Tera Couchman on becoming a part of the community
“Over the last seven years, I’ve worked at three different housing projects in Portland,” says Tera Couchman, of the Village Gardens a 60,000 square foot agricultural project of the Janus Youth Programs in Portland, Oregon. The group at Village Gardens is nearly 35 percent black, 20 percent Hispanic, and 20 percent immigrants. “Personally, as a Euro American, the lessons that I have learned from working as a part of such a diverse community have been transformative,” Couchman says.
Couchman says that it was important to be invited into the community. “It’s also key to work with community members as opposed to doing things for the community or to the community,” she says. The paid staff members from the community include 10 adults and 10 youth. Three of the staff members and two volunteers are “invited,” from outside the community. Couchman says that all volunteers and staffers go through a screening by community members. “We are intentional with the language and power structure of our work,” she says. “We honor the invitation.”
“We run a farm business and community gardens that gives people opportunities to put their strengths into action,” Couchman says. The work has pulled people together who may not have had the chance to work together before. Couchman illustrates the changes that happen when people get a chance to go in the trenches together when she talks about a woman who had been employed with program for years. The staffer said, “I used to hate immigrants because I thought they got everything given to them. Now I realize that we all struggle.”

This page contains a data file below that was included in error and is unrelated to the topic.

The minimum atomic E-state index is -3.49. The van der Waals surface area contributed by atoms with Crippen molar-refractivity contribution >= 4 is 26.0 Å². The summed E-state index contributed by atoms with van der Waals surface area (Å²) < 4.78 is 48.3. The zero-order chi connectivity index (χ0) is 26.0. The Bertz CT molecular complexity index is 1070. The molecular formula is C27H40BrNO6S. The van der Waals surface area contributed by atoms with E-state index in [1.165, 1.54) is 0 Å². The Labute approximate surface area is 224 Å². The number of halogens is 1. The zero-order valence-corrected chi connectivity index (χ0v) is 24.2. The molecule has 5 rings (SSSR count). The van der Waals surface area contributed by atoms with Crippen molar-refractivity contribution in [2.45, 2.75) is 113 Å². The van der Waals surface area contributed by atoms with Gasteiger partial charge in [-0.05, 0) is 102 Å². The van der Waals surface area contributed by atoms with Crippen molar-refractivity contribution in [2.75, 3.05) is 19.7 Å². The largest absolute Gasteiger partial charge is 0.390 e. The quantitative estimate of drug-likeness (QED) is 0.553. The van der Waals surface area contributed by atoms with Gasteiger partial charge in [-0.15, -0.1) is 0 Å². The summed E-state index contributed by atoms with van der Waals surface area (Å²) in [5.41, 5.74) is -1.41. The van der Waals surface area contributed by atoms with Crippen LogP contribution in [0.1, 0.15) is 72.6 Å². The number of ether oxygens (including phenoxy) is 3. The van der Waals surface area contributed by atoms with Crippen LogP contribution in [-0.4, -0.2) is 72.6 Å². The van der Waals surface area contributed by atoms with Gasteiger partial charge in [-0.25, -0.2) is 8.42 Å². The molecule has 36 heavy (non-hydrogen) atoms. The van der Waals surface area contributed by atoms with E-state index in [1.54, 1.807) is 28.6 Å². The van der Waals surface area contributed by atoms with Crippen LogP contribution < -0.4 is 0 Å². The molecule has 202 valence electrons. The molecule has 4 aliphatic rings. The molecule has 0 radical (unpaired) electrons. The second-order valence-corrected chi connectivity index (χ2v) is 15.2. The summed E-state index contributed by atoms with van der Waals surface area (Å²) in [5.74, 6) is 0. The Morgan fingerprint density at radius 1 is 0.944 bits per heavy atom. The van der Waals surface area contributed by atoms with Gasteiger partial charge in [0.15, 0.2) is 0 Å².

Couchman says that she has learned many lessons from her work. But one lesson stands out. “When there is a big difference in privilege levels, be fully aware of the impact of the power and influence you walk in with,” she says. “If you are not aware of the power you have, you will abuse it.”
“If you are holding your privilege in check, you can begin to build trusting relationships,” she says. “And that trust creates some safety for people to call you out when you do something disrespectful.”
This kind of progress and partnership doesn’t happen overnight. Couchman says it takes at least a year for those who are open to it and are willing to learn from each other.
“I have learned so much about shared humanity, family and what survival means,” Couchman says of her work. “I’ve learned to celebrate everything including the learning and the failures.”
For more information on Tera’s work go to:
Interview with Andrea King Collier